The messy launch of ObamaCare sets the stage for the eventual elimination of all exchanges and insurance companies in favor of a single-payer national healthcare system.
As the government is partially shut down, the Senate has rejected a House motion to negotiate House and Senate differences; no resolution is in sight.
The federal government entered into a partial shutdown at midnight October 1 as congressional leaders were unable to agree upon a “continuing resolution” appropriations bill to fund programs in the new fiscal year.
The moment of truth is now. Constitutionalists will maintain their principles. Others will shed their Tea Party costumes. Americans will shortly learn the difference.
As Democrats and Republicans squabble over federal funding and a partial shutdown of the federal government looms, many in the press are mindlessly parroting Democratic Party's talking points about the shutdown. But what's the reality?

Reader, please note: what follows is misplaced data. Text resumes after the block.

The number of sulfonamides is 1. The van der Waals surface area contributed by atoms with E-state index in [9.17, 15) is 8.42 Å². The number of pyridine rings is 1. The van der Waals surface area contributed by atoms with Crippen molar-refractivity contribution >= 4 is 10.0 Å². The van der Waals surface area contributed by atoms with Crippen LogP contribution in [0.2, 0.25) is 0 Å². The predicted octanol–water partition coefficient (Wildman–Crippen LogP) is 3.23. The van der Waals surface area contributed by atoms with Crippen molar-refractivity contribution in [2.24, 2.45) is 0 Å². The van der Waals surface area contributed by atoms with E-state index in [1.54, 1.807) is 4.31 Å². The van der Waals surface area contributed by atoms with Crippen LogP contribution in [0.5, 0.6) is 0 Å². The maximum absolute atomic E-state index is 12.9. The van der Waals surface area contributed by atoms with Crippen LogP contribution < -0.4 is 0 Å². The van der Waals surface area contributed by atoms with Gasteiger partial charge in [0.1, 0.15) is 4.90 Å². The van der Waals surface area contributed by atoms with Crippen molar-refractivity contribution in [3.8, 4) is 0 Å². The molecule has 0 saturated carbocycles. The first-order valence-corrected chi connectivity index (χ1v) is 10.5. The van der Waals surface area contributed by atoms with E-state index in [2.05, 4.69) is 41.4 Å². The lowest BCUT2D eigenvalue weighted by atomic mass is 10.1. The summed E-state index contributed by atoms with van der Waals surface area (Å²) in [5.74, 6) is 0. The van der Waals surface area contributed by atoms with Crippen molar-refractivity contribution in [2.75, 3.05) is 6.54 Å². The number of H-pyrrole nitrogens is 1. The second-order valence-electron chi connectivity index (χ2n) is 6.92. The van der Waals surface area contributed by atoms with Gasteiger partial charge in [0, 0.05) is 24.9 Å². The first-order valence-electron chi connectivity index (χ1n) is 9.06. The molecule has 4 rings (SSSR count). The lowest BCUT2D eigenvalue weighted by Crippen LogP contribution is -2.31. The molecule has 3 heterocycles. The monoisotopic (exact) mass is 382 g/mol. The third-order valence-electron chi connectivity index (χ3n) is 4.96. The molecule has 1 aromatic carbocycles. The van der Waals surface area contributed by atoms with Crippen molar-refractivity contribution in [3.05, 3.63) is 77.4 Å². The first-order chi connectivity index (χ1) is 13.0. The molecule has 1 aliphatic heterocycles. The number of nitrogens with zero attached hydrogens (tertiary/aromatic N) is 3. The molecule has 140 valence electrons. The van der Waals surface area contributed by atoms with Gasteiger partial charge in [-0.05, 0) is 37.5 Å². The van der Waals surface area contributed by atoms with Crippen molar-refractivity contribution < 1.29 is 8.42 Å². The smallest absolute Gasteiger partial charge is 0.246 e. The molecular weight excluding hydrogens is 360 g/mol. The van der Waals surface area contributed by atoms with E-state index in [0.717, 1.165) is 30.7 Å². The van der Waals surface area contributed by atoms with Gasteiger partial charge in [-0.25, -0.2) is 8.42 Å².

On Friday the Senate passed a continuing resolution (CR) that restores funding for ObamaCare.
Senator Rand Paul (R-Ky.) is offering an amendment that would prohibit federal employees from taking taxpayer-funded subsidies to pay for ObamaCare health insurance.
House Republicans are attempting to take a vote this weekend on a bill to delay ObamaCare in exchange for agreeing to raise the debt ceiling.
Sen. Ted Cruz spoke for 21 hours about the need to defund ObamaCare, but will his efforts be successful?
For nearly an hour just after midnight on September 25, Senator Mike Lee (R-Utah) spoke on the "lawless act" that was the Supreme Court's Obamacare decision.